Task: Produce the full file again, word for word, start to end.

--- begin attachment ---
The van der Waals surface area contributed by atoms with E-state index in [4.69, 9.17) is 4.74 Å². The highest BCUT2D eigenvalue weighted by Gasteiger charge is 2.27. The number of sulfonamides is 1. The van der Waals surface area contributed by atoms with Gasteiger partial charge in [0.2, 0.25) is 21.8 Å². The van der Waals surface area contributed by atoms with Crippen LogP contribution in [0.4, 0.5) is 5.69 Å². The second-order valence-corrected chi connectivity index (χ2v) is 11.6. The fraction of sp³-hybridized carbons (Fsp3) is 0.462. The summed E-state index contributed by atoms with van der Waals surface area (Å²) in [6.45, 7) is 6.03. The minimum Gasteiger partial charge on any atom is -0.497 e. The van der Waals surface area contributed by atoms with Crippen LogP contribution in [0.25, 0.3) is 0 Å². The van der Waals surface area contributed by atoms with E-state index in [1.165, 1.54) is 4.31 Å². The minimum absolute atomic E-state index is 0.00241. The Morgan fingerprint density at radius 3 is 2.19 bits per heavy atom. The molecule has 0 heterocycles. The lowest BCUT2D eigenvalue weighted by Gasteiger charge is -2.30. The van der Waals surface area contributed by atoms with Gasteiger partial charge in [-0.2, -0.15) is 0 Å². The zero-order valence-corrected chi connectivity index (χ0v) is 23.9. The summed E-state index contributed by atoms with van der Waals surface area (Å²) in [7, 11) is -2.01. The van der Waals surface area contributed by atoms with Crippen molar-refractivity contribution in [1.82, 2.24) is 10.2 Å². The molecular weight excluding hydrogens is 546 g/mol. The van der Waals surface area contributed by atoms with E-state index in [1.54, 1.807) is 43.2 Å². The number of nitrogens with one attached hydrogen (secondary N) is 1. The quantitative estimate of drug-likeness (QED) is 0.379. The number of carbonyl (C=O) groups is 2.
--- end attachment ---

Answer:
The van der Waals surface area contributed by atoms with E-state index in [4.69, 9.17) is 4.74 Å². The highest BCUT2D eigenvalue weighted by Gasteiger charge is 2.27. The number of sulfonamides is 1. The van der Waals surface area contributed by atoms with Gasteiger partial charge in [0.2, 0.25) is 21.8 Å². The van der Waals surface area contributed by atoms with Crippen LogP contribution in [0.4, 0.5) is 5.69 Å². The second-order valence-corrected chi connectivity index (χ2v) is 11.6. The fraction of sp³-hybridized carbons (Fsp3) is 0.462. The summed E-state index contributed by atoms with van der Waals surface area (Å²) in [6.45, 7) is 6.03. The minimum Gasteiger partial charge on any atom is -0.497 e. The van der Waals surface area contributed by atoms with Crippen LogP contribution in [0.25, 0.3) is 0 Å². The van der Waals surface area contributed by atoms with E-state index in [1.165, 1.54) is 4.31 Å². The minimum absolute atomic E-state index is 0.00241. The Morgan fingerprint density at radius 3 is 2.19 bits per heavy atom. The molecule has 0 heterocycles. The lowest BCUT2D eigenvalue weighted by Gasteiger charge is -2.30. The van der Waals surface area contributed by atoms with Gasteiger partial charge in [-0.2, -0.15) is 0 Å². The zero-order valence-corrected chi connectivity index (χ0v) is 23.9. The summed E-state index contributed by atoms with van der Waals surface area (Å²) in [7, 11) is -2.01. The van der Waals surface area contributed by atoms with Crippen molar-refractivity contribution in [1.82, 2.24) is 10.2 Å². The molecular weight excluding hydrogens is 546 g/mol. The van der Waals surface area contributed by atoms with E-state index in [1.54, 1.807) is 43.2 Å². The number of nitrogens with one attached hydrogen (secondary N) is 1. The quantitative estimate of drug-likeness (QED) is 0.379. The number of carbonyl (C=O) groups is 2.